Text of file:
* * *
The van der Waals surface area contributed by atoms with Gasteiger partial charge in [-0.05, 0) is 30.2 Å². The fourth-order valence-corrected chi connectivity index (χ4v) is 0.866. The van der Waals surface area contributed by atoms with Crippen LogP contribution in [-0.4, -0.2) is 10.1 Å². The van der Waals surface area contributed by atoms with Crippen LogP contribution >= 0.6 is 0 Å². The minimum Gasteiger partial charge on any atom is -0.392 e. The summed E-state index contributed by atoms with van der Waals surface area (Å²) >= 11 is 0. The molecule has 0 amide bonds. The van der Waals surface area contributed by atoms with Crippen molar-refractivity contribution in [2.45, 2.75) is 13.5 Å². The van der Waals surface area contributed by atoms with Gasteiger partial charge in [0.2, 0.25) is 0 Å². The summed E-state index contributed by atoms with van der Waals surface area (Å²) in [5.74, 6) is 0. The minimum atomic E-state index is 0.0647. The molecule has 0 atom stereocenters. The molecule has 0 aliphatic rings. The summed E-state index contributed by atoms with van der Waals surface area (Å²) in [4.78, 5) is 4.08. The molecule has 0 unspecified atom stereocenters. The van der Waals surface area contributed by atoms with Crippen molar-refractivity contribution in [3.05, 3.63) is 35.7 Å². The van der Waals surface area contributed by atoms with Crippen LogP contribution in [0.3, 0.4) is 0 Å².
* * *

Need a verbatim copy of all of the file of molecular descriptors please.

The van der Waals surface area contributed by atoms with Gasteiger partial charge in [-0.05, 0) is 30.2 Å². The fourth-order valence-corrected chi connectivity index (χ4v) is 0.866. The van der Waals surface area contributed by atoms with Crippen LogP contribution in [-0.4, -0.2) is 10.1 Å². The van der Waals surface area contributed by atoms with Crippen LogP contribution >= 0.6 is 0 Å². The minimum Gasteiger partial charge on any atom is -0.392 e. The summed E-state index contributed by atoms with van der Waals surface area (Å²) >= 11 is 0. The molecule has 0 amide bonds. The van der Waals surface area contributed by atoms with Crippen molar-refractivity contribution in [2.45, 2.75) is 13.5 Å². The van der Waals surface area contributed by atoms with Gasteiger partial charge in [0.2, 0.25) is 0 Å². The summed E-state index contributed by atoms with van der Waals surface area (Å²) in [5.74, 6) is 0. The minimum atomic E-state index is 0.0647. The molecule has 0 atom stereocenters. The molecule has 0 aliphatic rings. The summed E-state index contributed by atoms with van der Waals surface area (Å²) in [4.78, 5) is 4.08. The molecule has 0 unspecified atom stereocenters. The van der Waals surface area contributed by atoms with Crippen molar-refractivity contribution in [3.05, 3.63) is 35.7 Å². The van der Waals surface area contributed by atoms with Crippen LogP contribution in [0.3, 0.4) is 0 Å².